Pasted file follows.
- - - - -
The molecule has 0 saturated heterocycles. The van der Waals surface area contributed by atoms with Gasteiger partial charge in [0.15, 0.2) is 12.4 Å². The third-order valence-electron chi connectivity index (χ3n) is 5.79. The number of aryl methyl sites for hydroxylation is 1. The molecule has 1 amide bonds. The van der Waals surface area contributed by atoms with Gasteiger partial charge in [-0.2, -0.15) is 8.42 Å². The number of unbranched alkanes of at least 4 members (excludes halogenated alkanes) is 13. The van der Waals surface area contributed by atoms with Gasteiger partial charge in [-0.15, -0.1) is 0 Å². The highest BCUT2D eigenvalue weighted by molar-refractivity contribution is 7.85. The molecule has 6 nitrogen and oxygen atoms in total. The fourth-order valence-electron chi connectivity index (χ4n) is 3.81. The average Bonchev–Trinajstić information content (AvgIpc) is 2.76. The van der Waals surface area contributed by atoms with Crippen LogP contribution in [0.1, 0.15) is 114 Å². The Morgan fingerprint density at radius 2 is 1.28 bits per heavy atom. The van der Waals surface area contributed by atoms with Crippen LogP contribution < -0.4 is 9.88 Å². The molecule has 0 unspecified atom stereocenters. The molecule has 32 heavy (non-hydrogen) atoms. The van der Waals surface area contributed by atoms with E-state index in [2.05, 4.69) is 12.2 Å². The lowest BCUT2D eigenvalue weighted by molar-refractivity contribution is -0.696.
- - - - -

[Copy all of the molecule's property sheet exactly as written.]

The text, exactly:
The molecule has 0 saturated heterocycles. The van der Waals surface area contributed by atoms with Gasteiger partial charge in [0.15, 0.2) is 12.4 Å². The third-order valence-electron chi connectivity index (χ3n) is 5.79. The number of aryl methyl sites for hydroxylation is 1. The molecule has 1 amide bonds. The van der Waals surface area contributed by atoms with Gasteiger partial charge in [-0.2, -0.15) is 8.42 Å². The number of unbranched alkanes of at least 4 members (excludes halogenated alkanes) is 13. The van der Waals surface area contributed by atoms with Gasteiger partial charge in [-0.15, -0.1) is 0 Å². The highest BCUT2D eigenvalue weighted by molar-refractivity contribution is 7.85. The molecule has 6 nitrogen and oxygen atoms in total. The fourth-order valence-electron chi connectivity index (χ4n) is 3.81. The average Bonchev–Trinajstić information content (AvgIpc) is 2.76. The van der Waals surface area contributed by atoms with Crippen LogP contribution in [0.1, 0.15) is 114 Å². The Morgan fingerprint density at radius 2 is 1.28 bits per heavy atom. The van der Waals surface area contributed by atoms with Crippen LogP contribution < -0.4 is 9.88 Å². The molecule has 0 unspecified atom stereocenters. The molecule has 32 heavy (non-hydrogen) atoms. The van der Waals surface area contributed by atoms with E-state index in [2.05, 4.69) is 12.2 Å². The lowest BCUT2D eigenvalue weighted by molar-refractivity contribution is -0.696.